Choosing the most appropriate and safest tonometer during this pandemic by best-provided evidence relays on several aspects, including damage of nondisposable tips by repeated disinfectant use and corneal harm, the accuracy of measurement and a cost-effective comparison of disposable tips/caps.


   Goldmann Applanation Tonometry Top


Although Goldmann applanation tonometry remains the gold-standard method for measuring IOP, the standard Goldmann applanation prism requires disinfection before reuse. Preventative measures include checking the tonometer for damage or breakage as cracks my harbor microorganisms, replacing the tonometer tip at least every 2 years, and adequate disinfection.[29]

Regarding disinfection, currently available evidence suggests that sodium hypochlorite (1:10 dilute bleach) is the only high-level disinfectant with broad efficacy against common infectious agents encountered in eye care, including adenovirus and herpes simplex virus. Similarly, both tonometer manufacturers[30],[31] and the Centers for Disease Control and Prevention (CDC)[32] recommended only 1:10 dilute bleach for disinfecting applanation tonometers. Conversely, the use of 70% isopropyl alcohol (e.g., alcohol wipes) and 3% hydrogen peroxide was not sufficient to eliminate adenovirus and has been associated with adenovirus outbreak and accordingly is not considered by the CDC as high-level disinfectants.[32]

The Asia-Pacific Journal of Ophthalmology has recently published an article by Lam et al., and they recommend disinfecting patients' contact areas on noncontact tonometers such as mandible bracket and frontal bracket with 70%–75% ethanol or isopropyl alcohol immediately after each use. While tonometers with direct contact with patient's ocular surface such as Goldmann applanation tonometer (GAT) prisms were disinfected by immersion in either 1:10 diluted bleach solution with sodium hypochlorite or 3% hydrogen peroxide for at least 5 min, they favor rebound tonometer use instead of noncontact air puff tonometer and they claim that by following these guidelines in their ophthalmic practice in Hong Kong and China during the peak of COVID-19 pandemic, they were able to successfully achieve zero infection.[33]

Whilst sodium hypochlorite is likely to provide adequate disinfection against SARS-CoV-2, a safer practice to mitigate infection risk is to employ the use of disposable tonometer tips, such as the Tonosafe (Haag Streit Diagnostics, Bern, Switzerland) for applanation tonometry.[34] This seems to be the current practice among ophthalmologists.[35]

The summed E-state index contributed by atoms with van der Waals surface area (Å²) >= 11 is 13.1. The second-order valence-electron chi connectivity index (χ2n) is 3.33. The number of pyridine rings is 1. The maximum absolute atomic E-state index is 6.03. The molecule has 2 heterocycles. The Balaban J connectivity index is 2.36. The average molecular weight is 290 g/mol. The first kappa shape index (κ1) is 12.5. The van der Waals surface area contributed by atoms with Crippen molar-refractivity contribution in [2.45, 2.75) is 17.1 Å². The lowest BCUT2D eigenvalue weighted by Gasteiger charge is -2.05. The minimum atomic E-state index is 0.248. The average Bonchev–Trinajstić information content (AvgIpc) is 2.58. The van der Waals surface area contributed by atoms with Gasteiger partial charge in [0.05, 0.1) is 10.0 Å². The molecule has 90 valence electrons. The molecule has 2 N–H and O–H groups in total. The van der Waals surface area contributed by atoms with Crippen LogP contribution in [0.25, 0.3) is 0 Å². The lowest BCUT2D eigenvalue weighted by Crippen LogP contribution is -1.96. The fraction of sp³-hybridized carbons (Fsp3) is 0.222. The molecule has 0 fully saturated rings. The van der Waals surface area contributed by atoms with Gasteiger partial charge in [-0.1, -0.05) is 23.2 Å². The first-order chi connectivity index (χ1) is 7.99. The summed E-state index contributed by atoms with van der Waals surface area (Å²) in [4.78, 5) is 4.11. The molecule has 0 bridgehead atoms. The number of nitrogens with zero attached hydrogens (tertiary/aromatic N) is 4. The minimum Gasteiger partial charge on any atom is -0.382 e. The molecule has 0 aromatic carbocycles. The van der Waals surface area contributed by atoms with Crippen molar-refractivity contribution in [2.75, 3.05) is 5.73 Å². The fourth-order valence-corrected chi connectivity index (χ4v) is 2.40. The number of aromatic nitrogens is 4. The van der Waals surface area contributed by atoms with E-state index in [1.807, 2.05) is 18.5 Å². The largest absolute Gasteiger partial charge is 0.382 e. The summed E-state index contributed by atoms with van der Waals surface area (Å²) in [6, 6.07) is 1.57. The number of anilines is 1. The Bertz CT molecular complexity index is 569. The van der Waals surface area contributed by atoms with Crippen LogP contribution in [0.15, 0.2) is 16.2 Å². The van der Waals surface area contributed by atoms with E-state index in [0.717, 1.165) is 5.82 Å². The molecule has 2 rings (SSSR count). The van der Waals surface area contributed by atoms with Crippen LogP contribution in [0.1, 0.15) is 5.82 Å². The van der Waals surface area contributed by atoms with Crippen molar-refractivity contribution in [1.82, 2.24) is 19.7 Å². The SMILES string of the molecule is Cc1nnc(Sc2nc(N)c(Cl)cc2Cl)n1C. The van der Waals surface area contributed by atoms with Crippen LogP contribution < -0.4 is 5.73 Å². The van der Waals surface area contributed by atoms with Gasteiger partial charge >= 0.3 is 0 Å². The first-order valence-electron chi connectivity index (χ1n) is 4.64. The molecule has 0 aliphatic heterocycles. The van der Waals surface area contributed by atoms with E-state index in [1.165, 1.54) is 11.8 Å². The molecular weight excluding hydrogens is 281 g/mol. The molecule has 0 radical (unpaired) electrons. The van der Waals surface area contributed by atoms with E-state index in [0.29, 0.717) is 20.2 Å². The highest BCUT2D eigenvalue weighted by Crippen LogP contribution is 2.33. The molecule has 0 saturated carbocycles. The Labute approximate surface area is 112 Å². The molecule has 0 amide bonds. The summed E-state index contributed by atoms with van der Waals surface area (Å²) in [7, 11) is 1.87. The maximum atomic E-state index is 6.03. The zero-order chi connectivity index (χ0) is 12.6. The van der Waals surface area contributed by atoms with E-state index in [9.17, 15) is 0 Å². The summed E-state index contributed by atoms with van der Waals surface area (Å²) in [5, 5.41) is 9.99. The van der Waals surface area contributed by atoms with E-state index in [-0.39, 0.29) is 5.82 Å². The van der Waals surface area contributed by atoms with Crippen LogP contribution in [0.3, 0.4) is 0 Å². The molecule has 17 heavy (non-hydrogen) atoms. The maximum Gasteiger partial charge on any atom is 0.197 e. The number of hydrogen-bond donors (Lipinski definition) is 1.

Regarding the measurement of IOP, the level of agreement with the conventional Goldmann prim seems to be reasonable, although data for eyes with IOP above 30 mmHg seems to be limited.[36],[37] Furthermore, other studies supported that Tonosafe® prism is highly correlated to nondisposable GAT with comparable retest repeatability, suggesting that Tonosafe is an acceptable substitute for GAT.[38],[39] The disposable tip may underestimate IOP slightly (compared with conventional Goldmann) for IOPs above 21 mmHg.[36]

At the cost of approximately $1.20 USD, Tonosafe is a cost-effective alternative even after accounting for maintenance and indirect costs. A United States study reported an increased cost of nondisposable prisms with an estimation of $36 400 plus for nondisposable GAT compared to $20 230 for Tonosafe per year. The increased cost of nondisposable prisms was derived from the added cost of cleaning solutions and labor involved for disinfection.[39] In contrast to most departments, the cleaning solution is routinely provided for disinfecting contact lenses and, as such, does not represent any additional cost.


   Air-Puff and Contact Pneumotonometry Top


Non-contact air-puff tonometry is a popular method of use for IOP screening in optometric practices. Theoretically, instruments with high-speed air such as air puff tonometer can cause aerosolization. Therefore, they can pose risks to the health care provider and patients due to the generation of aerosol from the ocular surface. Britt et al. studied the disruption of the tear film, using a camera and flash that were electrically coupled to an NCT machine when a pulse of pressurized air was blown toward the eyes. They reported tear film dehiscence and micro aerosol formation.[40] In another study, Li et al. reported that aerosol could be produced by noncontact “air-puff” tonometer spraying. Aerosol fluctuates and increases with spraying times, showing a cumulative effect, and more aerosol can be produced without masks. If SARS-CoV-2 adheres to aerosol, it can form virus aerosol, which is likely to lead to its spread and transmission.[41]

Pneumotonometry is a contact method, which, although it provides reusable tips for use,[42] involves applanating the ocular surface and also utilizes compressed air, which could become aerosolized and also should be avoided.